The one-day workshop will focus on the basics of HTML, CSS and basic front-end web development, along with incorporating web and music. It is part of BGC’s Summer of CODE campaign, which has been launched in 10 cities nationwide and has impacted more than 400 young girls of color aged 7 – 17 years old. Determined to “change the ratio” the San Francisco-based nonprofit, Black Girls CODE, provides one-day workshops and weeklong classes introducing young girls to computer programming, robotics, electrical engineering and other areas of science, technology, engineering and mathematics (STEM) in inner cities across the nation.
“Our programs are designed to help build a future for very bright and often very isolated young ladies by connecting them with visionary members of the technology community to foster opportunities for their continued exposure to STEM fields and the eventual entry into the workforce as tech entrepreneurs and leaders,” said bioengineering professional Kimberly Bryant, founder of Black Girls CODE.
“Black Girls Code is helping to create a new paradigm in the technology field by arming young girls of color with skills to be producers of technologies,”
During the “Build a Webpage” workshop, BGC will use Mozilla tools such as Hackasaurus and Thimble to introduce more than 80 students to basic programming and development.
"We're extremely proud to work with and learn from Black Girls Code," said Mozilla's Executive Director, Mark Surman. "Mozilla is committed to building a new generation of digital creators, coders and web makers, partnering with others who share our vision for a more web-literate world. Black Girls Code is a perfect example."
Also, a complimentary technology career panel for parents is planned, including entrepreneurs, corporate representatives, and educational leaders in the industry. The panel, “Imagine the Impact: Guiding your Child into a Career in Technology,”
The panel is designed to help parents navigate the waters of raising future coders and programmers by providing career insight, advice on continuing education, and information on various community programs and internships that can support children from the elementary through the collegiate level. Parent will also have the opportunity to attend the inaugural Women’s Interactive Conference which being hosted on Spelman’s campus Oct. 13, as well.
The long-term mission of BGC is to introduce girls of color (African American, Hispanic and Native American) to STEM and allow them to envision themselves as tech creators and builders. “Although the digital divide is steadily eroding, tremendous barriers remain for the entry of women and minorities into the various technology and STEM fields,” commented Ms. Bryant, a bioengineering professional. According to the U.S. Department of Labor by 2015, 80% of the new jobs introduced in America will require a technical degree and sadly disparities amongst women and minorities in computer science and other STEM fields are very pronounced.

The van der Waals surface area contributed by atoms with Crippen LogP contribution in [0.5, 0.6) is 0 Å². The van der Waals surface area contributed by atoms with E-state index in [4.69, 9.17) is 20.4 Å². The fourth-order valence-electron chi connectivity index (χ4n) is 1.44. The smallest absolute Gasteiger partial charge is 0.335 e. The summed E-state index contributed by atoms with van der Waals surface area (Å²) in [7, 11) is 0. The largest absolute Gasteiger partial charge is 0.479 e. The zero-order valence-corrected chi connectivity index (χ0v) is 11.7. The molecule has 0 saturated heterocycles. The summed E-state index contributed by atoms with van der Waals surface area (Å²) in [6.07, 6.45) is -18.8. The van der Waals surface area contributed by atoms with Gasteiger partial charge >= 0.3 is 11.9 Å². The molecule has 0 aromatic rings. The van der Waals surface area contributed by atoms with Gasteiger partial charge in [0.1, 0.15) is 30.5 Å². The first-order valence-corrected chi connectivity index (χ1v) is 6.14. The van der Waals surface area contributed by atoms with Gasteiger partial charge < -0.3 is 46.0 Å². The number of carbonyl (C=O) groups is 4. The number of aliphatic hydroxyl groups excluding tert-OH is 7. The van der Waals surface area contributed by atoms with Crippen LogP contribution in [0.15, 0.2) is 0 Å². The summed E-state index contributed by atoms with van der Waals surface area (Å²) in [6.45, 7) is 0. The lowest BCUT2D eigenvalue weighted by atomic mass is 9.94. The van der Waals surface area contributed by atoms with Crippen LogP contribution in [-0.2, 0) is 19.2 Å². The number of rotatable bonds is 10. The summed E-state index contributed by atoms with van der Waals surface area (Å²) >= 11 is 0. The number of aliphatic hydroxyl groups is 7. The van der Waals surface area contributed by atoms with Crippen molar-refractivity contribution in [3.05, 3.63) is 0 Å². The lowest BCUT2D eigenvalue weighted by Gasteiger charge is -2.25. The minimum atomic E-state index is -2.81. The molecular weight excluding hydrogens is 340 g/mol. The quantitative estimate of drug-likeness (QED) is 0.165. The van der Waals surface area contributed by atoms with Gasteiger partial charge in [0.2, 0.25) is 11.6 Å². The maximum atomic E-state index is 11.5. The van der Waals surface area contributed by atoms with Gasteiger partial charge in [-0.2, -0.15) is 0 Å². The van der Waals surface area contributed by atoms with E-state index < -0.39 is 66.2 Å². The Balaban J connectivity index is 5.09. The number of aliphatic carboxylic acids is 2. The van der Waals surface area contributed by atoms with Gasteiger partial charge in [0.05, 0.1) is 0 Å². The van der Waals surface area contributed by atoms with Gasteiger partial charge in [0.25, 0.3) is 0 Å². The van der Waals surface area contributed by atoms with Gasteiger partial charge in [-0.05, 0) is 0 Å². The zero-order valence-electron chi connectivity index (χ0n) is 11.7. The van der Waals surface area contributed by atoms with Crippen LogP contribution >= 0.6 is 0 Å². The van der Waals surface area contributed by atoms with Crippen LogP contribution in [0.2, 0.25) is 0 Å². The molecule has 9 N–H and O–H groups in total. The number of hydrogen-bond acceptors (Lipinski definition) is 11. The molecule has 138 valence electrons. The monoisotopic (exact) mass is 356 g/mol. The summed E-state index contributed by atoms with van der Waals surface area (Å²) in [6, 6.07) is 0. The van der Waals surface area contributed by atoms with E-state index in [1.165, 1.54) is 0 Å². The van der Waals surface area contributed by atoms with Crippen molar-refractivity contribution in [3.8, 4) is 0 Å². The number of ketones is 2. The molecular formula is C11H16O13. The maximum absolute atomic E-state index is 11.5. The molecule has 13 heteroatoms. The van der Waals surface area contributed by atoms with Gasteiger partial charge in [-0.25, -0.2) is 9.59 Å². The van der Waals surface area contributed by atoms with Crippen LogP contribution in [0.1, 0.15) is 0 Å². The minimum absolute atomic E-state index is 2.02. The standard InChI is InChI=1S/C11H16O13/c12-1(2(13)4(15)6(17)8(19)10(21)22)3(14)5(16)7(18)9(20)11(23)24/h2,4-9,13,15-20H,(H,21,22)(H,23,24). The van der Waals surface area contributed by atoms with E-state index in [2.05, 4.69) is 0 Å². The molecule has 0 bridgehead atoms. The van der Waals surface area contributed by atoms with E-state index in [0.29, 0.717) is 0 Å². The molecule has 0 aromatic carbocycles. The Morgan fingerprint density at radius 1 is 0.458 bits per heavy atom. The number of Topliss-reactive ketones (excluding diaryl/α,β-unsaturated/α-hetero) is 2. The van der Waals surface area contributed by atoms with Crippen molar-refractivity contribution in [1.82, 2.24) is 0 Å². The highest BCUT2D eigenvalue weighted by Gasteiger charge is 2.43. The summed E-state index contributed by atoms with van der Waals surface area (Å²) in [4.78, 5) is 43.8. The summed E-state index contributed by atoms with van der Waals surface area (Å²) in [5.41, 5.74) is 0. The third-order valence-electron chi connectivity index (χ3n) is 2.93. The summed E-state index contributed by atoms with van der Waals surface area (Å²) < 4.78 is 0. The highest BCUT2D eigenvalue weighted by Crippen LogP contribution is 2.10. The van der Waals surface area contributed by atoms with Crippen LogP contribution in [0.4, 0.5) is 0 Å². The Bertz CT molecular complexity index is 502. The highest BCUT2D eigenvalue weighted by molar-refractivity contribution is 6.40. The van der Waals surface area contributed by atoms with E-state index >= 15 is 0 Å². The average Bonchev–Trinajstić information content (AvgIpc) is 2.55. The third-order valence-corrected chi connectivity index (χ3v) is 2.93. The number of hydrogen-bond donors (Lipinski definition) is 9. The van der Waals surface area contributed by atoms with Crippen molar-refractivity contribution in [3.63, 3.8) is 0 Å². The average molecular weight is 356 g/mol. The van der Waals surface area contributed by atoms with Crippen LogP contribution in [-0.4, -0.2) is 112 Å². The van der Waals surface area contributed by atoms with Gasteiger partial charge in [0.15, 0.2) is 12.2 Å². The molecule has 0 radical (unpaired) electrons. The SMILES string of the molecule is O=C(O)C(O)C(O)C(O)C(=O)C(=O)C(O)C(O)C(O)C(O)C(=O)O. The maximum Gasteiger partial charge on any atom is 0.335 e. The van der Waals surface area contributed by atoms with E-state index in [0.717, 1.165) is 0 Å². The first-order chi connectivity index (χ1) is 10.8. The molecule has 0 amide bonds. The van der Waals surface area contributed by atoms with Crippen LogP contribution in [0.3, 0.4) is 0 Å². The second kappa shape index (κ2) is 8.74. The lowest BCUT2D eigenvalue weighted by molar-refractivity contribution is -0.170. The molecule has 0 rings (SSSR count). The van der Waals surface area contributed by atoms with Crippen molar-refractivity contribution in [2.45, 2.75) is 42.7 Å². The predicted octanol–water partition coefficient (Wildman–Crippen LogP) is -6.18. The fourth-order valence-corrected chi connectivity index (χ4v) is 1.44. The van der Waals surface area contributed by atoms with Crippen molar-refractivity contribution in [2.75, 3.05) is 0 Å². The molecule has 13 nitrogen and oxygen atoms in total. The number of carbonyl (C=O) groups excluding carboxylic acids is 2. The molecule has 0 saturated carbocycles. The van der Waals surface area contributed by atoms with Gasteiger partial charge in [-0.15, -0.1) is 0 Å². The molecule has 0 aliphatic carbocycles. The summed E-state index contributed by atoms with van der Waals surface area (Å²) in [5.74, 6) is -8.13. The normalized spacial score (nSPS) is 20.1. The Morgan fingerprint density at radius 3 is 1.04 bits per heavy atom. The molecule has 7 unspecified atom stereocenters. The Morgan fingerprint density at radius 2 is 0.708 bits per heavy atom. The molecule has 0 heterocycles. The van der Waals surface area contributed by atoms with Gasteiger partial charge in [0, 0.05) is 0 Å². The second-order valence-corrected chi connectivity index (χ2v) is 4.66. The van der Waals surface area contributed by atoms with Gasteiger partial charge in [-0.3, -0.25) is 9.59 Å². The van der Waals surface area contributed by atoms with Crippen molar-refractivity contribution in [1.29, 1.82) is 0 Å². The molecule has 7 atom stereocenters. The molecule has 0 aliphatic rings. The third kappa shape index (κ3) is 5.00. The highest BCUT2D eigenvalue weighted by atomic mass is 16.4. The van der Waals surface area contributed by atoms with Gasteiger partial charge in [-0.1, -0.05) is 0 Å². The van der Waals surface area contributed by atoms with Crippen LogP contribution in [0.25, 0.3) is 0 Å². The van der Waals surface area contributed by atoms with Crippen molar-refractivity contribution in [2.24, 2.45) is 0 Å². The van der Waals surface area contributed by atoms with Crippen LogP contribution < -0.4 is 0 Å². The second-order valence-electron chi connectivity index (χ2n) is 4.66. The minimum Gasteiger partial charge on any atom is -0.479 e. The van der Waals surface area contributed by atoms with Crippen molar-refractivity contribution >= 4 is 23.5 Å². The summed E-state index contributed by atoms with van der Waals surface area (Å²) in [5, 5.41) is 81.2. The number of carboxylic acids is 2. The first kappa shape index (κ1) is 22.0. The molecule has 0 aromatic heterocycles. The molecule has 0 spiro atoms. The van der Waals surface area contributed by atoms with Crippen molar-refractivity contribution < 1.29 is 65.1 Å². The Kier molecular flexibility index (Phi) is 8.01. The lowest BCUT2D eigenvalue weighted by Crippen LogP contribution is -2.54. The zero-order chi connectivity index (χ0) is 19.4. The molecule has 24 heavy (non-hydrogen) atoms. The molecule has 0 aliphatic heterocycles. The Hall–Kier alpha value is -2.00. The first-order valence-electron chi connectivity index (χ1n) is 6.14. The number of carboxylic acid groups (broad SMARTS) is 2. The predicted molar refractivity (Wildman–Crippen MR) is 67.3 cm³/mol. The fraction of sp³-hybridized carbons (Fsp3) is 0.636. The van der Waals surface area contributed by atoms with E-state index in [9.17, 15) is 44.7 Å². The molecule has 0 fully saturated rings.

A 2012 report conducted by NSF Science and Engineering Indicators, and NSF Women, Minorities and People with Disabilities, reveals that Hispanics make up more than 15 percent of the U.S. population but earn less than 7 percent of bachelor’s degrees in Computer Science. African Americans, about 13 percent of the population, earn less than 5 percent of these degrees. For women in these demographics the statistics are even less. Black Girls CODE is motivated to shift these statistics by feeding the STEM pipeline and providing young girls of color a community of supporters, educators and an environment where they are not the only person who looks like them in the room.
"ThoughtWorks is thrilled to be partnering with Black Girls CODE (BGC). As a global information technology consultancy and product development firm that has always advocated for social and economic justice, we live every day knowing how important diversity is for establishing a great team that can spark the next innovative product or solution. We're absolutely delighted to see so many students walk away from BGC classes feeling empowered to do more on their own! Planting that seed of curiosity and empowerment is a critical step towards a bold new future for these girls and the IT industry as a whole," said Grant Joung, ThoughtWorks San Francisco office principal.
To request event access or arrange media interviews with participants, please contact Abby Bobé at email@example.com or 415-857-0637, and Audrey Arthur at firstname.lastname@example.org or 404-270-5892.
About Spelman College
Founded in 1881, Spelman College is a highly selective, liberal arts college widely recognized as the global leader in the education of women of African descent. Located in Atlanta, Ga., the College’s picturesque campus is home to 2,100 students. Outstanding alumnae include Children's Defense Fund founder Marian Wright Edelman; Sam’s Club CEO Rosalind Brewer; JPMorgan Chase Foundation President Kimberly Davis; former acting Surgeon General and Spelman’s first alumna President Audrey Forbes Manley; Harvard College Dean Evelyn Hammonds; author and playwright Pearl Cleage; and actress LaTanya Richardson Jackson. For more information, visit www.spelman.edu
About Black Girls CODE
Since 2011, Black Girls CODE has been committed to providing girls from underrepresented communities’